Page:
Day traders are hardly a monolith, including the ones at WallStreetBets, which boasts nearly 3 million members, or as they refer to themselves, “degenerates.”
But though this is a bit of an odd (and somewhat inexplicable) episode, it still involves some bigger issues.
For one thing, it seems like the WallStreetBets crowd has learned a tactic that it can replicate in orchestrating short squeezes. “What they’ve done is target large short positions,” Cramer said on CNBC on January 25. “They’re smarter than we think. They’re after the ones that are too shorted.”
Following the GameStop episode, retail traders have also piled into stocks such as AMC, BlackBerry, Express, and even Tootsie Roll. Robinhood and other trading platforms have begun to restrict trading on certain volatile stocks, including GameStop and AMC. That has prompted blowback from retail traders and some high-profile figures, such as Barstool Sports’s Dave Portnoy, who say platforms are unfairly barring them from opportunities and siding with hedge funds and institutions.
The reasoning for clamping down on trading is unclear; Robinhood’s stated mission, after all, is to democratize finance. The company could be trying to protect traders from taking on too much risk (though the accessibility of its platform arguably pushed those traders toward risk in the first place). Or there may be concern about potential legal repercussions from users if stocks go south. There’s also been some speculation about Robinhood’s relationship with a major investment fund being a factor.
Robinhood raised $1 billion from investors overnight on Thursday, January 28, and drew on bank credit lines to shore up its operations and make sure it has enough money to let people keep trading. Robinhood CEO Vlad Tenev also appeared on CNBC to address the matter. “We just haven’t see this level of concentrated interest market wide in a small number of names before,” he said. In other words, individual investors haven’t worked together to impact specific stocks like this before, at least not to this magnitude and with this level of technology.
Robinhood did not respond to a request for comment.
Some observers have raised questions about whether what’s happened with WallStreetBets and GameStop might draw regulatory scrutiny around possible market manipulation. Colas said he’s doubtful there’s much of a case for that. “Everything is known. There’s no insider information here,” he said. If a hedge fund shorting a stock can put out a presentation and video about why a company is bad, why can’t random people talking to each other on the internet talk about why a company is good? But of course, on the legal front, reasonable minds might disagree.
One of WallStreetBets’ moderators addressed the impression that the community is “disorderly and reckless” in a post on January 24, while pushing back against any suggestions there is an organized effort among moderators to promote or recommend any stock. “What I think is happening is that you guys are making such an impact that these fat cats are worried that they have to get up and put in work to earn a living,” the moderator wrote. “Some of these guys [who] traditionally used the media as a tool for them to manipulate the market have failed to further line their pockets and now want to accuse you guys as being manipulators.”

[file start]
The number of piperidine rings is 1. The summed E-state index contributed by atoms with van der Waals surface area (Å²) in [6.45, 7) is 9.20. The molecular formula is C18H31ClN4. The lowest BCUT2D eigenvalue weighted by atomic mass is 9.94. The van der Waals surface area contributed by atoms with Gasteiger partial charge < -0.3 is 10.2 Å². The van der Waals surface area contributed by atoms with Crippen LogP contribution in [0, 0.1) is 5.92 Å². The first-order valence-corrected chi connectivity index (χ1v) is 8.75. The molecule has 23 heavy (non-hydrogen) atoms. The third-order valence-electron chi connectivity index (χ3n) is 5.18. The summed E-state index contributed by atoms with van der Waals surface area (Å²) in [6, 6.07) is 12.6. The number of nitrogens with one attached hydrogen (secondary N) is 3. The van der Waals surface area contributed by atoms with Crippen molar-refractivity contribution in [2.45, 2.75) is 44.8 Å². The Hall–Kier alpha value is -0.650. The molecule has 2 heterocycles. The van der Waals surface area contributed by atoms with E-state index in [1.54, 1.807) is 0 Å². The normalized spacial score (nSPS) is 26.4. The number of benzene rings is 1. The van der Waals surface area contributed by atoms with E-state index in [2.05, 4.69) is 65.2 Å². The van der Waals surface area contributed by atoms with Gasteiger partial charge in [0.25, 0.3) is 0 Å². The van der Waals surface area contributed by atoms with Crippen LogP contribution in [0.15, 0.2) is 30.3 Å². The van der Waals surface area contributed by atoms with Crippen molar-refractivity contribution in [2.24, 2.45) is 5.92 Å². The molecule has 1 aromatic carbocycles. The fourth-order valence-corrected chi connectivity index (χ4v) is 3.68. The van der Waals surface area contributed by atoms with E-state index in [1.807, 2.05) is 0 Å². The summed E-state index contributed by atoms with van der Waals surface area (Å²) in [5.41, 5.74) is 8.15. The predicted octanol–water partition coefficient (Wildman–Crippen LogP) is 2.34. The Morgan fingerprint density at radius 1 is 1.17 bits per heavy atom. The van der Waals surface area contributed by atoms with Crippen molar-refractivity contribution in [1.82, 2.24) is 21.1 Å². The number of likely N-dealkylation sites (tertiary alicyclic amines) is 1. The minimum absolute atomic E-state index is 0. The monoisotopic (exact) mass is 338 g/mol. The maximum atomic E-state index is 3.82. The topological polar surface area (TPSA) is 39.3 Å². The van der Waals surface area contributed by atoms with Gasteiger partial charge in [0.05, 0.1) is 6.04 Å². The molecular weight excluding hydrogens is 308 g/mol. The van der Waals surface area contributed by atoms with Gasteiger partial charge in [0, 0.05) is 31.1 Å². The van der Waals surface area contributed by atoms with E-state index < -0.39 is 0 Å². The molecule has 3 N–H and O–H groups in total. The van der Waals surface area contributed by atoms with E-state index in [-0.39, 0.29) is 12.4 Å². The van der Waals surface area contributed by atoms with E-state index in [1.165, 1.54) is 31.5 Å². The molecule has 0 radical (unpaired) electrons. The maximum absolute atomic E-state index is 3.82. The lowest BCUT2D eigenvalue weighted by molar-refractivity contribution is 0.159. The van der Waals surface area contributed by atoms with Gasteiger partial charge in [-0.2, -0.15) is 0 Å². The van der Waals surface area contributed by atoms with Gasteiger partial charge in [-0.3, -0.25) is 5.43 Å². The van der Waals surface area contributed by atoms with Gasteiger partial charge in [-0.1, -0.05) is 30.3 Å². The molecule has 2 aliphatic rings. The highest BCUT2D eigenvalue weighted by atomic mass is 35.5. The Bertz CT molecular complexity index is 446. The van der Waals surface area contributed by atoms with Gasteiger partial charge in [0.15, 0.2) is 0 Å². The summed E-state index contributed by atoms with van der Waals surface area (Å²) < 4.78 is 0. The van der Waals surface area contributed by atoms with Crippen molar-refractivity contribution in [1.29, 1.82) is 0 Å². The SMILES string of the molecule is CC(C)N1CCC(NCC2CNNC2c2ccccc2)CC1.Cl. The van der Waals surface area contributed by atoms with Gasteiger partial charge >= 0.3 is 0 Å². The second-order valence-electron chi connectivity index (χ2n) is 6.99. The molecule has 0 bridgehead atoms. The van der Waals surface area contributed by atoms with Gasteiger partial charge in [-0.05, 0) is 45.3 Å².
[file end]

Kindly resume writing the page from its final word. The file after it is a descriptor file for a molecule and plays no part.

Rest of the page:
GameStop has been the perfect storm for the current retail trend. It’s a recognizable name, there’s some business case for it, and it’s turned into a meme. And it’s heavily shorted, which is bound to irk the recent crop of retail traders who subscribe to the mantra that “stocks only go up.”
On January 26, I reached out to the moderators of WallStreetBets to see what they make of what’s happening. One moderator, Stylux, suggested there wasn’t much mystery. “We aren’t looking at anything other than what is right in front of us, which is the same thing you are seeing. It’s up to the user base to pick stocks — we only moderate a forum for them to do that,” they wrote, adding that they have made efforts over the years to enforce rules aimed at preventing schemes and barring certain investment vehicles. “Everyone plays by the same rules,” Stylux wrote. Their takeaway:
What you are seeing is conviction from some traders in the subreddit coupled with the pure greed of short sellers who had an opportunity to cover and refused to do so. It looks to me that institutional money is now moving against the short sellers.
An example of this is the breaker that occurred shortly before close which looked like a 2.3M share market sell to me. The stock plunged instantly, and when trading resumed it was right back to where it was before that sale. I would be very skeptical of anyone who tries to tell you that retail is making GME move at this point. Some users got the ball rolling and here we sit — with $GME at $209 after hours. Some of the users can now pay off their car notes, student debts, feed their kids and pay their mortgages. Who can feel bad about that?
WallStreetBets has been feeling the heat, too. The Reddit forum briefly went private on January 27, and the messaging platform Discord shut down the WallStreetBets server in its app the same day due to “hateful and discriminatory content.” The Verge reports that Discord is now working with WallStreetBets to help moderate its content.
This isn’t the first time day trading has become trendy, nor is it the first time day traders have been accused — often rightly — of being a little bit reckless. Last summer, some of them piled onto bankrupt Hertz, for which there was really no good case. Many of them treat trading like a game, which can obviously be dangerous. But it’s hard to root against them. Plenty of hedge funds, short sellers, billionaires, and institutional investors treat investing like a game, too. And every once in a while, they’re bound to lose, too, even to the little guys.